6. In summary:
         - We can execute any number of tasks at regular intervals.
         - We can choose the frequency of executing each task by altering TASKX_COUNTER_MAX.
         - Choose the order of execution by having the most important tasks first in the interrupt routine.  This alters the priority.
         - Have slow, infrequent background  tasks executing in main(), triggered by the interrupt setting ‘taskX_go=true’ at regular intervals.
   7. There is one more tip to avoid problems.  The time inbetween the 500us ‘ticks’ must be enough to execute all the tasks, in the worst case.  Either that, or only one task is executed per 500us interrupt ‘tick’, and the others have to wait until a free slot comes along.  To tell whether the timing is too tight and tasks are executed again before the previous one had a chance to finish, add a line to check whether the timer interrupt flag has aleady been set before the interrupt exits. 

Sample Code Outline

The sample code below briefly outlines the code described above:

//multitasking system – handle multiple tasks with one microprocessor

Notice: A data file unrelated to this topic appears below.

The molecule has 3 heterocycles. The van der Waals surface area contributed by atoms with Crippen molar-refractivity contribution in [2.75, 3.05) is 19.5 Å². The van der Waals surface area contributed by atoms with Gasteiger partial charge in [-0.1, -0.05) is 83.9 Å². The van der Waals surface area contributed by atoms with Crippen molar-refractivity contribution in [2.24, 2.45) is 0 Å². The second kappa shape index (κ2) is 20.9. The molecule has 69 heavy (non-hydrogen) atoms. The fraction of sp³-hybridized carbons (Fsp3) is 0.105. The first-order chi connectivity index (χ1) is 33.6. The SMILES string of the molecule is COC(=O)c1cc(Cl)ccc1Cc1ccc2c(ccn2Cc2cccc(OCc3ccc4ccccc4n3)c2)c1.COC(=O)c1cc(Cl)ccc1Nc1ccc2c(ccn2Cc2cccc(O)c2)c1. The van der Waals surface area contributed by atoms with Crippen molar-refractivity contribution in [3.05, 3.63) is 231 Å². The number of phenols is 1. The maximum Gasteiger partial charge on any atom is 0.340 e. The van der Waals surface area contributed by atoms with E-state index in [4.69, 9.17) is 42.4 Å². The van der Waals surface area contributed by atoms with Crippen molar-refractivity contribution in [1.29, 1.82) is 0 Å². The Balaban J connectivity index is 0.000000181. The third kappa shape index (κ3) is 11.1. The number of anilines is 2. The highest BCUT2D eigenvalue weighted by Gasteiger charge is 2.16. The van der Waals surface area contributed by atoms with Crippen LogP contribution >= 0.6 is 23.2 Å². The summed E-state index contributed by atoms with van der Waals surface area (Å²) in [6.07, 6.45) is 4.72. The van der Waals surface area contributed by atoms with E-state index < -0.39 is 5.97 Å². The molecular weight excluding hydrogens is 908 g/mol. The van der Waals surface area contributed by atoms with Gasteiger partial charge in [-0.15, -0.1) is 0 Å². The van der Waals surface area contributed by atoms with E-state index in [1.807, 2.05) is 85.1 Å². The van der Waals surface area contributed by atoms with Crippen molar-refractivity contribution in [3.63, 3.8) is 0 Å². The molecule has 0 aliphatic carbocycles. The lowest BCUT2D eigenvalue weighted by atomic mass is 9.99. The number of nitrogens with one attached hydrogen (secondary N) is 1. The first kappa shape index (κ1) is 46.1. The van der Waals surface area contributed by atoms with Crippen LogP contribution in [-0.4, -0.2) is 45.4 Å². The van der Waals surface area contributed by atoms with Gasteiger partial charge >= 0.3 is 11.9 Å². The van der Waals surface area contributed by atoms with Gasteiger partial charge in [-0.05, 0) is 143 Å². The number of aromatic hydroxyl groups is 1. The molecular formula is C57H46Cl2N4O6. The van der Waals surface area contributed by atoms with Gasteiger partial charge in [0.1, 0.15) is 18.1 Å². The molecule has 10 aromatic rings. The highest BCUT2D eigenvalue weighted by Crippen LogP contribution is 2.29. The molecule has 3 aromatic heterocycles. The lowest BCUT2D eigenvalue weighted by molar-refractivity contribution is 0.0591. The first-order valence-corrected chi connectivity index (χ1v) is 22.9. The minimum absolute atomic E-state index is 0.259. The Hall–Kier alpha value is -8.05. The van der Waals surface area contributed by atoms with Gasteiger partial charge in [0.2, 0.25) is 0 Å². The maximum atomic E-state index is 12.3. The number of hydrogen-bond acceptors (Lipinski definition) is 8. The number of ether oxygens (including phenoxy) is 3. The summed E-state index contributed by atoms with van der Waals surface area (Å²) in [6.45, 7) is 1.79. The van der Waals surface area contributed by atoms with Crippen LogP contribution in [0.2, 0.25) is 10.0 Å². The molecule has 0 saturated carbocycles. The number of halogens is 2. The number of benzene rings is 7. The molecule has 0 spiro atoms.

//task counters used to tell when a task is ready to be executed
//all these counters are incremented every time a 500us interrupt happens
//every task has its own counter that is updated every time a 500us interrupt happens
//first we declare variables we will be using
unsigned int task0_counter=0;
unsigned int task1_counter=0;
unsigned int task2_counter=0;
//this tells when a task is going to happen again
//for example, when task0_counter==TASK0_COUNTER_MAX, set task0_counter=0 and do task
#define TASK0_COUNTER_MAX 1         //high frequency task – every 500us, maybe PWM
#define TASK1_COUNTER_MAX 2000      //low frequency task – every 1000ms
#define TASK2_COUNTER_MAX 5000      //low frequency and low priority task, every 2500ms
//Note: every variable referenced in both interrupt and main() must be declared volatile. You have been warned!
//this enables/disables a task
volatile unsigned char task0_enable=TRUE;
volatile unsigned char task1_enable=TRUE;
volatile unsigned char task2_enable=TRUE;
//this allows tasks triggered by interrupt to run in the background in main()
volatile unsigned char task2_go=FALSE;
 
//this is basicly just seting up timer interupt interval and enabling timer
//you should not pay much attention to details it is
//principle of multitasking that is important here
void setup_multitasking(void)
{
   //set up tmr1  to interrupt every 500us
   TMR1CS=0;
   T1CKPS0=0;
   T1CKPS1=0;